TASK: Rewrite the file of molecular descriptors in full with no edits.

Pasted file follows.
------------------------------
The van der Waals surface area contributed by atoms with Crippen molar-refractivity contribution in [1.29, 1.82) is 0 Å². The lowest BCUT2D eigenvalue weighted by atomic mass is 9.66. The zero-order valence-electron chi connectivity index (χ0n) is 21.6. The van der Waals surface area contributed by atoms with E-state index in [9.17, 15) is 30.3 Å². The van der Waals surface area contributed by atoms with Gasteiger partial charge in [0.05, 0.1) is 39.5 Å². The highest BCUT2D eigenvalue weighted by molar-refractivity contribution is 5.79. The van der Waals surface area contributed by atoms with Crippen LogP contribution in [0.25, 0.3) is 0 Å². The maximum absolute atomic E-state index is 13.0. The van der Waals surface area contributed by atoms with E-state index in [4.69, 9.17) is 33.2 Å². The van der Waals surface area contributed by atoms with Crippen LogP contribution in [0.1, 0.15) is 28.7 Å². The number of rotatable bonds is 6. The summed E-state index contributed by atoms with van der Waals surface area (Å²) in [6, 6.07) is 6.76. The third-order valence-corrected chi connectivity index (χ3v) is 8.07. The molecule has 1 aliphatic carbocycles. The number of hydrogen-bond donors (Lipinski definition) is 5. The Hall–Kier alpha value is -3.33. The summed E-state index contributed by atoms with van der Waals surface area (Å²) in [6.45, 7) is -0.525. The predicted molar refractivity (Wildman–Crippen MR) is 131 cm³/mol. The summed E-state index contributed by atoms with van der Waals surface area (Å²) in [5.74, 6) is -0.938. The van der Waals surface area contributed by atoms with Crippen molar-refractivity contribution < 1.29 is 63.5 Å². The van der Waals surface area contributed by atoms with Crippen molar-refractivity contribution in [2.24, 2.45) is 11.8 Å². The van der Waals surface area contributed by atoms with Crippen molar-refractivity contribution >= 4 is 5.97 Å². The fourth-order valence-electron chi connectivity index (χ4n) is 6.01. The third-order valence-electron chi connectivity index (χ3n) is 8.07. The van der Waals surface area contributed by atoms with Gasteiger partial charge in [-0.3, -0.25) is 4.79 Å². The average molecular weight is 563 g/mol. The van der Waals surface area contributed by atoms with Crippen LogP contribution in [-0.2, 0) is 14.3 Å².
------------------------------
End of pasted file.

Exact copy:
The van der Waals surface area contributed by atoms with Crippen molar-refractivity contribution in [1.29, 1.82) is 0 Å². The lowest BCUT2D eigenvalue weighted by atomic mass is 9.66. The zero-order valence-electron chi connectivity index (χ0n) is 21.6. The van der Waals surface area contributed by atoms with E-state index in [9.17, 15) is 30.3 Å². The van der Waals surface area contributed by atoms with Gasteiger partial charge in [0.05, 0.1) is 39.5 Å². The highest BCUT2D eigenvalue weighted by molar-refractivity contribution is 5.79. The van der Waals surface area contributed by atoms with Crippen LogP contribution in [0.25, 0.3) is 0 Å². The maximum absolute atomic E-state index is 13.0. The van der Waals surface area contributed by atoms with E-state index in [4.69, 9.17) is 33.2 Å². The van der Waals surface area contributed by atoms with Crippen LogP contribution in [0.1, 0.15) is 28.7 Å². The number of rotatable bonds is 6. The summed E-state index contributed by atoms with van der Waals surface area (Å²) in [6, 6.07) is 6.76. The third-order valence-corrected chi connectivity index (χ3v) is 8.07. The molecule has 1 aliphatic carbocycles. The number of hydrogen-bond donors (Lipinski definition) is 5. The Hall–Kier alpha value is -3.33. The summed E-state index contributed by atoms with van der Waals surface area (Å²) in [6.45, 7) is -0.525. The predicted molar refractivity (Wildman–Crippen MR) is 131 cm³/mol. The summed E-state index contributed by atoms with van der Waals surface area (Å²) in [5.74, 6) is -0.938. The van der Waals surface area contributed by atoms with Crippen molar-refractivity contribution < 1.29 is 63.5 Å². The van der Waals surface area contributed by atoms with Crippen molar-refractivity contribution in [2.24, 2.45) is 11.8 Å². The van der Waals surface area contributed by atoms with Crippen molar-refractivity contribution >= 4 is 5.97 Å². The fourth-order valence-electron chi connectivity index (χ4n) is 6.01. The third-order valence-electron chi connectivity index (χ3n) is 8.07. The van der Waals surface area contributed by atoms with Gasteiger partial charge in [-0.3, -0.25) is 4.79 Å². The average molecular weight is 563 g/mol. The van der Waals surface area contributed by atoms with Crippen LogP contribution in [-0.2, 0) is 14.3 Å².